Genesee Speedway, LLC,, at the County Fairgrounds in Batavia, and four other auto racing tracks have sued Gov. Andrew Cuomo and Attorney General Letitia James.

The racetracks, represented by Troy attorney Kenneth McGuire Jr., have brought a lawsuit asking the U.S. District Court for the Northern District of New York, in part, to prevent Cuomo and James from enforcing gathering limits for outdoor activities if the spectators at those gatherings observe social distancing protocols.

“We’re asking for, first, a preliminary injunction against the enforcement of the ‘no-spectator’ rule. We have sued to have that part of the executive order stricken because we don’t believe it constitutional.” McGuire said Monday. He said, as of Wednesday, the defendants haven’t been served with the complaint. Once they’re served, they’ll have 20 days to respond to it.

The complaint was filed electronically July 16 and last Friday, the defense filed a memorandum opposing the racetracks’ request for a preliminary injunction against Cuomo and James enforcing those limits. The defendants are asking the court to dismiss the entire complaint. Plaintiffs in the complaint are Lebanon Valley Auto Racing Corp., Genesee Speedway, Airborne Speedway, Albany Saratoga Speedway and The Fonda Speedway. The judge assigned to the case is Judge Lawrence E. Kahn, senior judge for the Northern District of New York. Cuomo and James are represented by the state Attorney General’s Office.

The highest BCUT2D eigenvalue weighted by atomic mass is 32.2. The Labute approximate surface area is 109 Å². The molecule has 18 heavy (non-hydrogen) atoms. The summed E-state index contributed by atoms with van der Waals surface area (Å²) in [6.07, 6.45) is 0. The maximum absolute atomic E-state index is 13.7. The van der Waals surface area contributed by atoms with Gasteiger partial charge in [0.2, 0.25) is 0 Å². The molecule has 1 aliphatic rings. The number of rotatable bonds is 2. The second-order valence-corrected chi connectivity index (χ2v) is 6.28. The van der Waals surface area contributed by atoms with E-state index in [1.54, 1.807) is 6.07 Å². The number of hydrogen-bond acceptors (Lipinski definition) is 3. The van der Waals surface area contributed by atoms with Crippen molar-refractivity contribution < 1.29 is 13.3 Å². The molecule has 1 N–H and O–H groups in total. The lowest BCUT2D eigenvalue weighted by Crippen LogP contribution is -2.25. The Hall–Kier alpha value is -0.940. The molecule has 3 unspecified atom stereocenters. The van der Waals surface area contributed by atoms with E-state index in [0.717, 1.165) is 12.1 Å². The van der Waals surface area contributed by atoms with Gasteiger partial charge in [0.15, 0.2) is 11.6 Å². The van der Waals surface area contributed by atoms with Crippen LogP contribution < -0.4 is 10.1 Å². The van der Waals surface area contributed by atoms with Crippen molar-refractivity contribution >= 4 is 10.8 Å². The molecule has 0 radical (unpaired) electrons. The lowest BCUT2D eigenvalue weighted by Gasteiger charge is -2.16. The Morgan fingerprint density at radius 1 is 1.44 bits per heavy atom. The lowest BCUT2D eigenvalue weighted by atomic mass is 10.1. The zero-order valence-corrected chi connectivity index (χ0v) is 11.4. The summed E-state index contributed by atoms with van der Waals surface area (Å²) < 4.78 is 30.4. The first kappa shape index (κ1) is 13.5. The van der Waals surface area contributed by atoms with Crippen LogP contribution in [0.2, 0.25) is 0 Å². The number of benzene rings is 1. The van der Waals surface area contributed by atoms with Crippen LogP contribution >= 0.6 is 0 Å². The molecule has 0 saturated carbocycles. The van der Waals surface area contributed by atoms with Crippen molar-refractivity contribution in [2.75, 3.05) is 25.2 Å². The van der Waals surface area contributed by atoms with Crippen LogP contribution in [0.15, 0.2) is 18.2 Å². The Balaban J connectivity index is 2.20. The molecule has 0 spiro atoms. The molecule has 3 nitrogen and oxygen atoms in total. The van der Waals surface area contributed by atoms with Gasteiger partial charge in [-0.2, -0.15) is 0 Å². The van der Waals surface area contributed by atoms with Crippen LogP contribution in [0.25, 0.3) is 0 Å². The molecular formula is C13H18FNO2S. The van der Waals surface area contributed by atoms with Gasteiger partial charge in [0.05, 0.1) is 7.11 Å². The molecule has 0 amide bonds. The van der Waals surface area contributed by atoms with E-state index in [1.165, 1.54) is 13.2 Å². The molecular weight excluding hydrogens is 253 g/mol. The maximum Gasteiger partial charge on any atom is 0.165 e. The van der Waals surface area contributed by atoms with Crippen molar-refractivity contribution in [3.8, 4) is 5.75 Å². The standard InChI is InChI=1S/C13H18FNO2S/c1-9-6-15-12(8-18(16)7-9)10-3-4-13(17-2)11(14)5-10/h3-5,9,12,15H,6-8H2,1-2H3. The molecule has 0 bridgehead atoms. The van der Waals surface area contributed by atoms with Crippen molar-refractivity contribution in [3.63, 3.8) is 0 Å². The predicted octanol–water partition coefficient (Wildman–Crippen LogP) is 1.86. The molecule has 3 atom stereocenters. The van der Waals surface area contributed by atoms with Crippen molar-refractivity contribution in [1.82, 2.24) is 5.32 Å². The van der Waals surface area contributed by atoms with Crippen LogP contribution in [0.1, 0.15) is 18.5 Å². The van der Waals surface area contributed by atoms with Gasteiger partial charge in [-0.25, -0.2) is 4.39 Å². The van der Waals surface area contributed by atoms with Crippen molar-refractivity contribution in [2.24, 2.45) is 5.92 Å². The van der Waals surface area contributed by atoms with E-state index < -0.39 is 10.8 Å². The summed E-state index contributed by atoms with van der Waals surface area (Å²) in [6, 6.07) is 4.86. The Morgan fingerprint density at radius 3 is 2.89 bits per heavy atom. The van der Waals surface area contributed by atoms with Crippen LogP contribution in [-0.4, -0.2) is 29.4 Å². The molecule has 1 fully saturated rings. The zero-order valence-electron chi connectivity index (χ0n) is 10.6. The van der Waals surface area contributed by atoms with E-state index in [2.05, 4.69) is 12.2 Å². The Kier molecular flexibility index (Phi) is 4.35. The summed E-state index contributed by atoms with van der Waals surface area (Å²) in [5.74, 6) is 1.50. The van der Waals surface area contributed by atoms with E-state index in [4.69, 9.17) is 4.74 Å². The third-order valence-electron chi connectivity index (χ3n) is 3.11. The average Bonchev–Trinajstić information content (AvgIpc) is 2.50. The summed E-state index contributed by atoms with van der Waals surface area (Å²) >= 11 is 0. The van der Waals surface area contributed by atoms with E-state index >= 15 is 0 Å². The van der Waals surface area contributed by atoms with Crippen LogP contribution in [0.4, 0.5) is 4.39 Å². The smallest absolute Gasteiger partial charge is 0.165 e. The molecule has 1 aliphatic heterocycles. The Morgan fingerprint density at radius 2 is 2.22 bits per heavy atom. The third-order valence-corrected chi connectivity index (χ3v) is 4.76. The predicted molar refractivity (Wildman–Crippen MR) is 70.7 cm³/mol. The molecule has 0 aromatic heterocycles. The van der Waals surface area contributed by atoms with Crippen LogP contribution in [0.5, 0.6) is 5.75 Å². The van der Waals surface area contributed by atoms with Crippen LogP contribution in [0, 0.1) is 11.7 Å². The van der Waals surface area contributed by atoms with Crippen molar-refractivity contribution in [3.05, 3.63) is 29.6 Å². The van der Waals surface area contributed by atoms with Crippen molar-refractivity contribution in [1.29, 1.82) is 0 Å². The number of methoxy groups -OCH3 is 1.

“This action challenges several executive orders issued by defendant Governor Andrew M. Cuomo and enforced by him and defendant Attorney General Letitia James,” the complaint read. “Plaintiffs seek declaratory, injunctive and damages relief for deprivations sustained by Plaintiffs, for violations committed by Defendants acting under color of State law against Plaintiff’s rights as guaranteed by the First, Fifth and Fourteenth Amendments of the United States Constitution, and for violations of New York State Executive Law § 29-a ...”

The complaint notes that in Executive Order 202.44, issued on June 21, Cuomo said any licensee or franchisee of a racetrack in the state was permitted to operate the racetrack as of June 1 if the track didn’t permit any visitors or fans to enter and only permitted essential personnel on site. Those parties must adhere to any directive or guidance issued by the Department of Health and/or by the Gaming Commission.

Since the order was effective June 1, but not made widely known until June 21, “The purported benefactors lost twenty days of potential business,” the complaint stated. “It also appears that the Order was directed to horse race tracks, hence the reference to the Gaming Commission. “Gaming,” that is betting, only exists at horse tracks in New York, and probably generates a substantial revenue stream to each track and to the State.”

The auto racing tracks opened their facilities to competitors only in June, expecting that spectators would be allowed to follow shortly, according to the complaint.

ON THE FIRST of three counts in the complaint, violation of the racetracks’ equal protection rights, the complaint notes the Fourteenth Amendment guarantees equal protection under the laws, requiring, in part, that the state not pass or enforce laws which do not treat all people equally.

Since the state repeatedly issued “exemptions” to rioters, the racetracks are entitled to equal treatment, the complaint said.